2012 Elite Series Douglas Lake Challenge Douglas Lake - Dandridge, TN, May 3 - 6, 2012

Bass are shallow, too

Deep bite isn't everything at Douglas

Douglas Lake
Ryan Watkins
Fans lined the dock as the rain continued and storms brewed.

DANDRIDGE, Tenn. – Friday dawned cloudy and rainy, which was exactly what Chris Lane wanted to see on Day Two of the Bassmaster Elite Series Douglas Lake Challenge.

"I think this is going to absolutely fire it up," Lane said. "You've got cloud cover, low clouds. I've got a feeling they're going to bite real good."

Lane wasn't referring to those big schools of bass in depths of 15 to 40 feet that were the main topic of conversation at Thursday's weigh-in. The 2012 Bassmaster Classic champion from Guntersville, Ala., plans to pound the banks at Douglas Lake today, just like he did Thursday when he weighed a five-bass-limit of 13 pounds, 3 ounces.

"I'm going to stay shallow," said Lane, who enters the day in 31st place. "You've probably got six of the Top 12 guys in this tournament that are fishing shallow. There's enough fish up there.

"I figure it will take 14 1/2, maybe 15 1/2 pounds to make that Top 12 cut (after Saturday's weigh-in). You probably can't win it up shallow, but you can definitely get paid and move up in the (Toyota Tundra Bassmaster Angler of the Year) points."

The field will be cut from 99 anglers to the top 50 after today's weigh-in. Fiftieth place Thursday was 11 pounds, 9 ounces, so the "cut weight" for today should be around 23 pounds. Lane shouldn't have any problem reaching that goal.

However, he isn't going to move offshore and compete with Day One leader Aaron Martens (23-14), trying to match Martens at what Martens does best.

"Aaron is probably the best in the world at it," said Lane. "I saw him in practice and talked to him a little while when he was out deep. I told myself right then that this was going to be his tournament. He's the best at that kind of deal."

It's often called "video-gaming" – watching your sonar screen to determine how to catch deep, suspended bass. The problem for most anglers is that you can go long stretches without catching a fish. And unless you're as good as Martens, you might go all day without triggering a strike.

Especially on a day tailored for a shallow-water bite, that's an option Lane didn't consider Friday.

Another hook in the hand

Byron Velvick of Del Rio, Texas, wasn't on the water long Friday before he returned to The Point Marina take-off spot with a crankbait treble hook stuck in his hand. See photo gallery.

Brandon Palaniuk had a similar injury on a rainy Day Two at Bull Shoals two weeks ago. Palaniuk had to go to the hospital to get the hook removed. He then went on to win the tournament.

Velvick wasn't delayed nearly as long Friday. The crankbait was clipped off at the dock, then Velvick removed the treble hook himself.

Velvick needs all the time on the water that he can get: He was in 96th place with 4-9 after Day One.

Just how deep is deep?

It's no secret at Douglas Lake that the big-bass bite is in deep water. But just how deep is deep? And what lures are the Bassmaster Elite Series anglers catching them on in the Douglas Lake Challenge?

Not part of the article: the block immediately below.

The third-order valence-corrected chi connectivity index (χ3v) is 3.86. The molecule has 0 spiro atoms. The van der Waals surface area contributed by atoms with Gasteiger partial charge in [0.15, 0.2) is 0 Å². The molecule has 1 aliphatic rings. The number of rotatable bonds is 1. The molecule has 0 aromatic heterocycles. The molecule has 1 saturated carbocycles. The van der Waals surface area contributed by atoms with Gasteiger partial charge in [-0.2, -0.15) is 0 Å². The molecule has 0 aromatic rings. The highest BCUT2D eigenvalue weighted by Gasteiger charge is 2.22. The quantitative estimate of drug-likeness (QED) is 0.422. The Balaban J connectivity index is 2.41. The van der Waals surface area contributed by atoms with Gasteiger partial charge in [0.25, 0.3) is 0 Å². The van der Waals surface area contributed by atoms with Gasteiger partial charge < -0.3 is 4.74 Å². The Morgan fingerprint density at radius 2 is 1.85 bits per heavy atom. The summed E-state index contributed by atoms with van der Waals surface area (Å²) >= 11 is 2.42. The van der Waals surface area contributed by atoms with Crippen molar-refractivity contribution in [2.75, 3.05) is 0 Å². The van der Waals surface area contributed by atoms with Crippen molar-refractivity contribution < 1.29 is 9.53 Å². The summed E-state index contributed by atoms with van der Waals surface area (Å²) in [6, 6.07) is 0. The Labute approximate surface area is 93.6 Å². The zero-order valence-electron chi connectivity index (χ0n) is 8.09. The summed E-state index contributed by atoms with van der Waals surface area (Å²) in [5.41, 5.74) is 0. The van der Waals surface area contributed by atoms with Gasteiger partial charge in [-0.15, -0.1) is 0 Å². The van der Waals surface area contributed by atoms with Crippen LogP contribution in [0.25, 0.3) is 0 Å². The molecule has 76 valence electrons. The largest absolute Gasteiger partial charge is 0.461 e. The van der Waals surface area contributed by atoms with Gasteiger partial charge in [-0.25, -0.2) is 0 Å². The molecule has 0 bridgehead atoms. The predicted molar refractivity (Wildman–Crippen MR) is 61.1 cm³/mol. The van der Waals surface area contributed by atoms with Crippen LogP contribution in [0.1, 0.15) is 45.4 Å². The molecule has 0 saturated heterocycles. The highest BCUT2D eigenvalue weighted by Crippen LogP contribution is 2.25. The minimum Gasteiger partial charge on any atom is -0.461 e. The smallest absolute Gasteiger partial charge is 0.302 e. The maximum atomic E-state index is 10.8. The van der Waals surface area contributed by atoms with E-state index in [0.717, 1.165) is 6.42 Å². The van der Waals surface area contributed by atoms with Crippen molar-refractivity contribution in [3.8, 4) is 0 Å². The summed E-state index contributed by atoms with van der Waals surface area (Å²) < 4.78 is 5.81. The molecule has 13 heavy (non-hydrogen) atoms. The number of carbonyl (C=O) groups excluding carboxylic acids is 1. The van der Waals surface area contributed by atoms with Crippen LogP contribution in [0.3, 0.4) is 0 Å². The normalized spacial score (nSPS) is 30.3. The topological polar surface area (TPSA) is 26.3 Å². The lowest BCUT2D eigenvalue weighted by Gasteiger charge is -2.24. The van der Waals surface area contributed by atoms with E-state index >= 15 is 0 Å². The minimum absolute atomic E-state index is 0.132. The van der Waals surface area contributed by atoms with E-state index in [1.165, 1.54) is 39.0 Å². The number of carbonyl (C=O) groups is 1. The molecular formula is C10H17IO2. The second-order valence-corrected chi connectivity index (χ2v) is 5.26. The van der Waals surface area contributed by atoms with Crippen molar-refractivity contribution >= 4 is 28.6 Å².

To know the truth, you'll probably have to wait until Sunday, when these guys are on their way out of town. Until then, the gospel is hard to come by.

But there were a few interesting clues after Day One.

"I have to stop and fizz them when I catch one, so it doesn't kill them," said Matt Reed, who is in second place with 21 pounds, 14 ounces, exactly 2 pounds behind leader Aaron Martens. "It takes me a little longer to get back out there than I would like."

Reed was referring to sticking a needle into the swim bladder of a bass so it doesn't die after being yanked from deep water. But he wouldn't get any more specific about how deep he was fishing.

All the Day One top five anglers are looking at their sonar graphs to target deep schools of fish. Randy Howell, who is tied for 12th, would rather fish shallow, but he didn't think the tournament could be won that way. Howell and Martens saw a lot of each other while chasing deep schools of bass Thursday.

When those two shared a few thoughts backstage of the weigh-in, Howell asked, "Did you catch any on a drop shot?"

The poker-faced Martens said, "No."

Andy Montgomery, who is tied for third with 21-1, said he doesn't think it matters what lure you're throwing, as long as it's a deep one.

"I don't think the bait has anything to do with it," he said. "It's just being there at the right time."

A half-pound "penalty"

It might pay off to throw a big swimbait at Douglas Lake. Britt Myers, who is tied for third with Montgomery, said he lost a half-pound in his Day One total when one of his 5-pounders regurgitated a 13-inch gizzard shad in his livewell.

"It was huge," Myers said.

"It would have measured, it was a keeper," he added, in a humorous reference to the 12-inch minimum length limit on largemouth and spotted bass at Douglas Lake.

Threadfin shad are thick

It's the smaller threadfin shad that are on the receiving end of most of the bass-chomping at Douglas Lake. During Thursday's take-off at The Point Marina, the threadfin shad spawn was hard to miss as they thrashed near the surface like piranhas on a hambone.

"If you and I were going down the middle of the lake, we could go half-a-mile, and I could stop, and you'd see balls of shad 10-feet deep and 20-feet wide," said Jeff Kriet, who is in fifth with 17-15.

Kriet, a noted offshore angler, gave a slight clue about what he's doing, saying, "I'm catching them at different depths. I'm having to change baits because of how deep they are."

How deep are they?

"Fifteen to 30 feet," Kriet said.

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